After the Reconstruction years, blacks and whites often rode together in the same railway cars, ate in the same restaurants, used the same public facilities, but did not often interact as equals. The emergence of large black communities in urban areas and of significant black labor force in factories presented a new challenge to white Southerners. They could not control these new communities in the same informal ways they had been able to control rural blacks, which were more directly dependent on white landowners and merchants than their urban counterparts. In the city, blacks and whites were in more direct competition than they had been in the countryside. There was more danger of social mixing, systems of control. In the article "Fencing Off The Negro", the author gives "reason" and examples of why segregation is needed due to white anxiety in the North. These Jim Crow laws were a response to a new reality that required white supremacy to move to where it would have a rigid legal and institutional basis to retain control over the black population. What had shifted was not their commitment to white supremacy, but the things necessary to preserve it.
BIRTH OF JIM CROW
First, it is necessary to understand the creation of "Jim Crow." The first expression of the term "Jim Crow" came after it was used to describe a Cincinnati black face song and dance team on the New York Stage as early as 1832. But the first racial use of Jim Crow, however, appeared during 1841 in Massachusetts when it became a colloquial term applied to a separate Negro railway car. "Jim Crow" now has widespread use as the popular meaning for discrimination and segregation of African Americans. In fact, it has now become firmly established in our American language, mores, and laws-especially in the Southern states where it is the openly accepted pattern of keeping the African American "in his/her rightful place." It has also become accepted as standard English usage for a number of years and some Southern statutes have indexed their laws under the letter (1-2, Dees).
Sociologically, the words "Jim Crow" refer to the concept of accommodation or process of adjustment by the "inferior" Black to the "superior" Caucasian group. "Jim Crow", therefore, describes the accommodation of the African American to the above social pattern-an accommodation to a racial struggle that has existed over 300 years. In brief, it applies to the position of the African American in American Society and the words "Jim Crow" are synonymous to the words-"segregation" and "discrimination" (2, Dees).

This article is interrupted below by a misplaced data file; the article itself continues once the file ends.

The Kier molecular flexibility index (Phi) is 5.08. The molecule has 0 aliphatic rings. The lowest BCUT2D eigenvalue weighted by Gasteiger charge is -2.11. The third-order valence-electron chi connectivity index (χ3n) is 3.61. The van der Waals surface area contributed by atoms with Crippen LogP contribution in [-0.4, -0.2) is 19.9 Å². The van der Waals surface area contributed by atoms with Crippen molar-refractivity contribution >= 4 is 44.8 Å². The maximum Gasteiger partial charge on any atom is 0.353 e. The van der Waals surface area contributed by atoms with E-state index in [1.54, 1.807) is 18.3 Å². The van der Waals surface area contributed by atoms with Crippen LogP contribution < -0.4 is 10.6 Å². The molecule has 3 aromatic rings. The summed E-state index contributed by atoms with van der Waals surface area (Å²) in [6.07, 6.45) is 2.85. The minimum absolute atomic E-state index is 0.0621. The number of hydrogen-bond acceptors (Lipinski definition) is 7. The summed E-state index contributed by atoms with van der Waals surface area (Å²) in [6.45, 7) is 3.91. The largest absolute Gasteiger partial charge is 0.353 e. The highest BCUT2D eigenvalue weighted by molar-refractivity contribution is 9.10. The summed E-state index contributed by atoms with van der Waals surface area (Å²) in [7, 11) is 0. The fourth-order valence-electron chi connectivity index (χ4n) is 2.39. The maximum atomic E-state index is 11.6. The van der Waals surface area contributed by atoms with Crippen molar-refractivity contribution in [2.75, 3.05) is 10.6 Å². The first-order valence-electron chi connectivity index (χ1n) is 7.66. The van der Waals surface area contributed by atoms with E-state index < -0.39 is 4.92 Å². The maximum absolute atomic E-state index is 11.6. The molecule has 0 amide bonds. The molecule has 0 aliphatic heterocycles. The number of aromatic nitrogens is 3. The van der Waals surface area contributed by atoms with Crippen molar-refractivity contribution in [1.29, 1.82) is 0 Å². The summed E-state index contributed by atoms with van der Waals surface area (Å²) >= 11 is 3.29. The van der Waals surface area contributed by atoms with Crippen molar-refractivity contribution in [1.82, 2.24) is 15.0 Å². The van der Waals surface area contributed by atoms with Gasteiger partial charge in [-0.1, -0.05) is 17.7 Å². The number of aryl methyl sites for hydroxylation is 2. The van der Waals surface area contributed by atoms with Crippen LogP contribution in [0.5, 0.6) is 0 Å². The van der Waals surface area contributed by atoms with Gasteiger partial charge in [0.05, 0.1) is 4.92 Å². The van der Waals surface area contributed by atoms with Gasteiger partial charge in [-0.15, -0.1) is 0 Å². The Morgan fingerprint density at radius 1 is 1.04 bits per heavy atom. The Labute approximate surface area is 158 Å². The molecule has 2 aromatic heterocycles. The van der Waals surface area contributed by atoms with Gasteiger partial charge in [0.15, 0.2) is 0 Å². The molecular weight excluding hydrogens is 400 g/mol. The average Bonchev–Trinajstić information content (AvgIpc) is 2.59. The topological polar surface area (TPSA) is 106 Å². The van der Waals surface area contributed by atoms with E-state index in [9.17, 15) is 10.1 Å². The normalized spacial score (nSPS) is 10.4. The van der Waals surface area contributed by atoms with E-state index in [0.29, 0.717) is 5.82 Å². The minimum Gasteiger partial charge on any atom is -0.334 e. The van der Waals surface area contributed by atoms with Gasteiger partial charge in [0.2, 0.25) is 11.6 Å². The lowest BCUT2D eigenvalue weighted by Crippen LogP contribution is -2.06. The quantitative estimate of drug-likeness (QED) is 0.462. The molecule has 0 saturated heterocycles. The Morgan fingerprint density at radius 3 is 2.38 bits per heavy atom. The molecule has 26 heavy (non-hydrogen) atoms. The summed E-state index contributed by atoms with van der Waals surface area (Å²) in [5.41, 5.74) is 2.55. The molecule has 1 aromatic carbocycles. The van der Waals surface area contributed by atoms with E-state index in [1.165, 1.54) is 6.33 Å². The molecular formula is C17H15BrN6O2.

SUPREME COURT AND JIM CROW
The Supreme Court's involvement in racial segregation during the first two decades of the twentieth century was rooted in the last two decades of the nineteenth, when the Court turned away from the constitutional claims of Reconstruction. Among the many nineteenth century decisions that played a role, two carried the main burden of repudiation: the Civil Rights Cases, decided in 1883, and Plessy v. Ferguson, decided in 1896. These cases dealt with racial segregation in railroads or other public accommodations; the first involved the constitutionality of a federal statute prohibiting it, the second state statute requiring it (514, Finkleman).
Segregation first became a major political issue in the 1870's as many private railroads and street car companies, theaters, hotels, and restaurants excluded blacks altogether or set them apart in Jim Crow areas. The practice was not much more extensive in the South than in the North. The concerted and much publicized resistance of blacks to these insults helped Senator Charles Sumner drive congressional Republicans to what was both the crown principle of racial equality in American law (515,Finkleman).
In 1883, when the Supreme Court finally decided the dozens of cases dealing with the Civil Rights Act of 1875 constitutionality, the Court's opinion was authored by Justice Joseph P. Bradley, who had cast the deciding vote in the Electoral Commission which threw the election of 1876 to Rutherford B. Hayes and set in motion the complex series of political events that historians have termed the Compromise of 1877, marking the end of the Reconstruction period (516, Finkleman). An ardent Unionist from New Jersey, a supporter of Lincoln and Grant, a backer of the Civil War amendments, Bradley now was joined by seven colleagues in carrying out the